Engineering students have to be bright, eager and willing to work. Engineering has the reputation for being the heaviest program on campus.
By Jo Simon
Take engineering and the world is your oyster, or so it would seem in this technically advanced age. Engineers have had a very key role in creating most of the things that make our world function today, from roads and bridges to water, telephone networks and waste disposal systems; from pills and medical equipment to the banking system that takes charge of our pay cheques every week or two.
An engineer takes a problem, breaks it down into its parts, analyses the parts, solves the problem and then puts the parts back together again, with some kind of product emerging at the end – a computer program, maybe; an alternative energy vehicle; a safe and effective medical device or perhaps a superefficient engine for a new generation of airplanes.
“An engineering degree allows you to pursue almost any career,” says Dr. Jonathan Beddoes, dean of the University of Manitoba’s faculty of engineering. An engineer, Dr. Beddoes points out, uses technical skills, creativity and innovation to help solve the world’s most pressing problems. Engineers are at the apex of society, industry and the economy and the environment, working for the betterment of society, he maintains.
You might find an engineer anywhere. In Manitoba, engineers work on the design of roads and bridges, hydro dams, water treatment plants, aerospace materials and vehicles. They conduct environmental assessments, research and design HVAC systems and design and oversee a variety of manufacturing processes.
In Alberta they’re hired by banks to help them design a section of their ubiquitous banking systems or to advise on investment in the oil patch. An engineer might be at the scene of a factory fire, determining – in this case for an insurance company – whether the machinery named in a company’s claim was actually in the building and used for the purpose the company claimed.
In developing countries, or parts of the world struck by natural disaster, engineers are needed as urgently as doctors. In a disaster, they work to reinstate the infrastructure required to communicate, transport aid, provide medical care and access clean drinking water.
Engineering is not easy. You don’t get into the engineering faculty unless you graduate from high school with an 85 per cent average in pre-calculus, physics and chemistry. Alternately, you can enter engineering via University 1 if you pass eight of the 12 first year engineering courses available to University 1 students.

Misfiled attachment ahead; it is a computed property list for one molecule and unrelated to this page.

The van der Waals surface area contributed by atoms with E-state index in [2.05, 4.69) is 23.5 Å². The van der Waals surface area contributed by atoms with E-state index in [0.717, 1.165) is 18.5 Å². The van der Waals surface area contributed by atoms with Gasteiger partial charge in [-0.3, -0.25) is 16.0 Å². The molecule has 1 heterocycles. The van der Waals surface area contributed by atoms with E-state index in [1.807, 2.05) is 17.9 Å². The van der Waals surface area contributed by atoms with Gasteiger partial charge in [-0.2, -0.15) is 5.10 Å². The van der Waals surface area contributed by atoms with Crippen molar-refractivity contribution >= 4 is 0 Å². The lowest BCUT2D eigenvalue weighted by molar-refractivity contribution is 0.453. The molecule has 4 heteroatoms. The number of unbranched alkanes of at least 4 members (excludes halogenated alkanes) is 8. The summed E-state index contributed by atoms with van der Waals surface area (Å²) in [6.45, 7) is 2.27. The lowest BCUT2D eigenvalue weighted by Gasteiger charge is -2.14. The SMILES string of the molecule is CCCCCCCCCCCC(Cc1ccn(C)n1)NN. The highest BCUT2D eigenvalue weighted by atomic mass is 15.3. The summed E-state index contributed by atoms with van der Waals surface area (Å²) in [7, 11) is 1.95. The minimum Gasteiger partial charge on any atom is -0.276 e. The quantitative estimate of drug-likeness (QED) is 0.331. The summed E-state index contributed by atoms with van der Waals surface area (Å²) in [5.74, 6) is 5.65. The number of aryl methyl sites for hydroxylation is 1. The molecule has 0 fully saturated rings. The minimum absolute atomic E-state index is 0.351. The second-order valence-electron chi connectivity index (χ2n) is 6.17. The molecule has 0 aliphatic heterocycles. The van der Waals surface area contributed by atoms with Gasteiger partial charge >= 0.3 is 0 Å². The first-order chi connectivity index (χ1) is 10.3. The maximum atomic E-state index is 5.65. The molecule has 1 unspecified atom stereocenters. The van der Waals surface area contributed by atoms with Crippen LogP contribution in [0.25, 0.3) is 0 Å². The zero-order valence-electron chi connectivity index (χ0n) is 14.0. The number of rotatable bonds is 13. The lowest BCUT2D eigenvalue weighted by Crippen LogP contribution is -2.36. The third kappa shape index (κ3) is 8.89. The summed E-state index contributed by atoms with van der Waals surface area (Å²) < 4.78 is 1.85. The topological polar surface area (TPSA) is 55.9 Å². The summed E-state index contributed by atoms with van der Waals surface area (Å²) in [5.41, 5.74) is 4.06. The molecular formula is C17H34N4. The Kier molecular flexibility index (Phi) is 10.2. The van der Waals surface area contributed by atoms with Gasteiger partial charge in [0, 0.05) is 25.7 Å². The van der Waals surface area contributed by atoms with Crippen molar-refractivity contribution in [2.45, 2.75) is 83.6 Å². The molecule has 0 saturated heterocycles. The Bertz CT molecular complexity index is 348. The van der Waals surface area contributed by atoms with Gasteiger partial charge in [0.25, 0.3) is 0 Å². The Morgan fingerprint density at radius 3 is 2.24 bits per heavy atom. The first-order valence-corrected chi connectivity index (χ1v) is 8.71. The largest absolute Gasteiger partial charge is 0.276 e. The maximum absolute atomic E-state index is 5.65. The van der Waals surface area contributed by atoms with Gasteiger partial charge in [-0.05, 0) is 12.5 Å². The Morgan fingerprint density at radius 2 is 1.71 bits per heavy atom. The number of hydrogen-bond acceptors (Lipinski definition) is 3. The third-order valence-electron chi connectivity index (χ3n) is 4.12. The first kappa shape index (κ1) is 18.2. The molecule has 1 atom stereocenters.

The University of Manitoba offers six programs in its engineering faculty: biosystems, civil, computer, electrical and mechanical engineering, with specialty options offered as well in environmental, aerospace and manufacturing.
Once in the engineering program, few students fail. Computers, electrical and mechanical engineering programs have long been high on the popularity list; the mechanical engineers are in continuing high demand, and there are many opening for grads in bus and aircraft manufacturing and manufacturing generally.
Of last year’s new crop only five out of 150 direct entry students didn’t make it. Still students have to be bright, eager and willing to work. Engineering has the reputation for being the heaviest program on campus, with 48 courses – 12 per year – needed to obtain an undergraduate degree. The courses include labs and tutorials. Most students give themselves an extra year to complete the program; only a quarter of them get through in four years, and most of these take some courses in summer.
Future engineers get a basic background in science, maths and the engineering sciences, as well as language skills – profoundly needed so that the engineer can communicate with his clients and take in their ideas – and team skills. With this education, they have the knowledge to move into any engineering field and find work anywhere in the world.
After graduation, a newly-minted engineer must work for four years under the direction of a registered engineer before he or she becomes registered, though they are paid a regular salary. The graduate is then eligible to become a professional engineer (P.Eng.) with a provincial association, such as the Association of Professional Engineers and Geoscientists of Manitoba. The quality of training at U of M makes its grads eligible to join a professional engineering organization anywhere in the world.
Mid-level salaries can typically range from $55,000 to $65,000 for junior engineers and from $95,000 to $133,000 for advanced engineering jobs. About 70 per cent of graduates end up in salaried jobs, while consulting engineers – many of them civil engineers − can earn much more.
The Engineering Act, which regulates the profession, states that the role of the engineer is to protect the public. What this means, as Dean Beddoes explains, is that “we use our technical prowess to solve problems for society, but our number one priority is the protection of the public.
“We are the guarantors that bridges are structurally sound, drinking water is safe, and anything else you use is designed safely.”